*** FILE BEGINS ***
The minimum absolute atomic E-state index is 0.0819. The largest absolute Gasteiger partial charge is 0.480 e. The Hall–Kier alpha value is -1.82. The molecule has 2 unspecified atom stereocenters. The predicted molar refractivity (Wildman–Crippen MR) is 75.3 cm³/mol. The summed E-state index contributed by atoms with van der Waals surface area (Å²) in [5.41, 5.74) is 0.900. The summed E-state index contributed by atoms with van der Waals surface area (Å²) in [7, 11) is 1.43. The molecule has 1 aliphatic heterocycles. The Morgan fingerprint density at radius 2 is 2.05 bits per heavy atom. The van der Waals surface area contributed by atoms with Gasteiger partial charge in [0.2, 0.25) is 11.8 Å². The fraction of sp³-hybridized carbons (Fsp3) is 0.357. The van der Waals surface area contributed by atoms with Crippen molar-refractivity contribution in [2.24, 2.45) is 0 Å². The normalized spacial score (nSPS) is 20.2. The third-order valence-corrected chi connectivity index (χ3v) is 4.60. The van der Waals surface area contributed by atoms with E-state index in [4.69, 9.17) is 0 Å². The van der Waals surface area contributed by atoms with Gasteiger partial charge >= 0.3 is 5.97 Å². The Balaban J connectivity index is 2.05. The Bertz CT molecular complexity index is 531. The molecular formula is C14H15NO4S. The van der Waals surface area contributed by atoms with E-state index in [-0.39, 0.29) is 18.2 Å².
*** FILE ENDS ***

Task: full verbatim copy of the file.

The minimum absolute atomic E-state index is 0.0819. The largest absolute Gasteiger partial charge is 0.480 e. The Hall–Kier alpha value is -1.82. The molecule has 2 unspecified atom stereocenters. The predicted molar refractivity (Wildman–Crippen MR) is 75.3 cm³/mol. The summed E-state index contributed by atoms with van der Waals surface area (Å²) in [5.41, 5.74) is 0.900. The summed E-state index contributed by atoms with van der Waals surface area (Å²) in [7, 11) is 1.43. The molecule has 1 aliphatic heterocycles. The Morgan fingerprint density at radius 2 is 2.05 bits per heavy atom. The van der Waals surface area contributed by atoms with Gasteiger partial charge in [0.2, 0.25) is 11.8 Å². The fraction of sp³-hybridized carbons (Fsp3) is 0.357. The van der Waals surface area contributed by atoms with Crippen molar-refractivity contribution in [2.24, 2.45) is 0 Å². The normalized spacial score (nSPS) is 20.2. The third-order valence-corrected chi connectivity index (χ3v) is 4.60. The van der Waals surface area contributed by atoms with E-state index in [4.69, 9.17) is 0 Å². The van der Waals surface area contributed by atoms with Gasteiger partial charge >= 0.3 is 5.97 Å². The Balaban J connectivity index is 2.05. The Bertz CT molecular complexity index is 531. The molecular formula is C14H15NO4S. The van der Waals surface area contributed by atoms with E-state index in [-0.39, 0.29) is 18.2 Å².